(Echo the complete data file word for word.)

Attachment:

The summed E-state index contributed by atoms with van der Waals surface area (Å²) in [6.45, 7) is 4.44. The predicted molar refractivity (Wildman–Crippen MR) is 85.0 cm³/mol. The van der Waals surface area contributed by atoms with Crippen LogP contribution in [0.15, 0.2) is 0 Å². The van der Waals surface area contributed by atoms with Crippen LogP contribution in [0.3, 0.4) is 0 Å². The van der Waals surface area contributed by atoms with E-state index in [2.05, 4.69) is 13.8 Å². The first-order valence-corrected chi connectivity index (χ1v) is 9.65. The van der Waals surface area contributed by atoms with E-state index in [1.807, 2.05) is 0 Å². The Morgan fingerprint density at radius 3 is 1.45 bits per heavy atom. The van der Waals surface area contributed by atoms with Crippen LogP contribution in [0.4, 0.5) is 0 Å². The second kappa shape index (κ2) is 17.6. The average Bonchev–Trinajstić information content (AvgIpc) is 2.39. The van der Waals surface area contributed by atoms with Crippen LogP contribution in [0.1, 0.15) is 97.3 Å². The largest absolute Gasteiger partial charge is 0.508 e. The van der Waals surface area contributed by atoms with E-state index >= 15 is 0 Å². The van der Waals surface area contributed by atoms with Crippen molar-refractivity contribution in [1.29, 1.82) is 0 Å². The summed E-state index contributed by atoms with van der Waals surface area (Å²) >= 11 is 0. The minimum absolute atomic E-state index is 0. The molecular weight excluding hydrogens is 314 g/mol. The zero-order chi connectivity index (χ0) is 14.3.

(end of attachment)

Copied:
The summed E-state index contributed by atoms with van der Waals surface area (Å²) in [6.45, 7) is 4.44. The predicted molar refractivity (Wildman–Crippen MR) is 85.0 cm³/mol. The van der Waals surface area contributed by atoms with Crippen LogP contribution in [0.15, 0.2) is 0 Å². The van der Waals surface area contributed by atoms with Crippen LogP contribution in [0.3, 0.4) is 0 Å². The van der Waals surface area contributed by atoms with E-state index in [2.05, 4.69) is 13.8 Å². The first-order valence-corrected chi connectivity index (χ1v) is 9.65. The van der Waals surface area contributed by atoms with E-state index in [1.807, 2.05) is 0 Å². The Morgan fingerprint density at radius 3 is 1.45 bits per heavy atom. The van der Waals surface area contributed by atoms with Crippen LogP contribution in [0.4, 0.5) is 0 Å². The second kappa shape index (κ2) is 17.6. The average Bonchev–Trinajstić information content (AvgIpc) is 2.39. The van der Waals surface area contributed by atoms with Crippen LogP contribution in [0.1, 0.15) is 97.3 Å². The largest absolute Gasteiger partial charge is 0.508 e. The van der Waals surface area contributed by atoms with E-state index >= 15 is 0 Å². The van der Waals surface area contributed by atoms with Crippen molar-refractivity contribution in [1.29, 1.82) is 0 Å². The summed E-state index contributed by atoms with van der Waals surface area (Å²) >= 11 is 0. The minimum absolute atomic E-state index is 0. The molecular weight excluding hydrogens is 314 g/mol. The zero-order chi connectivity index (χ0) is 14.3.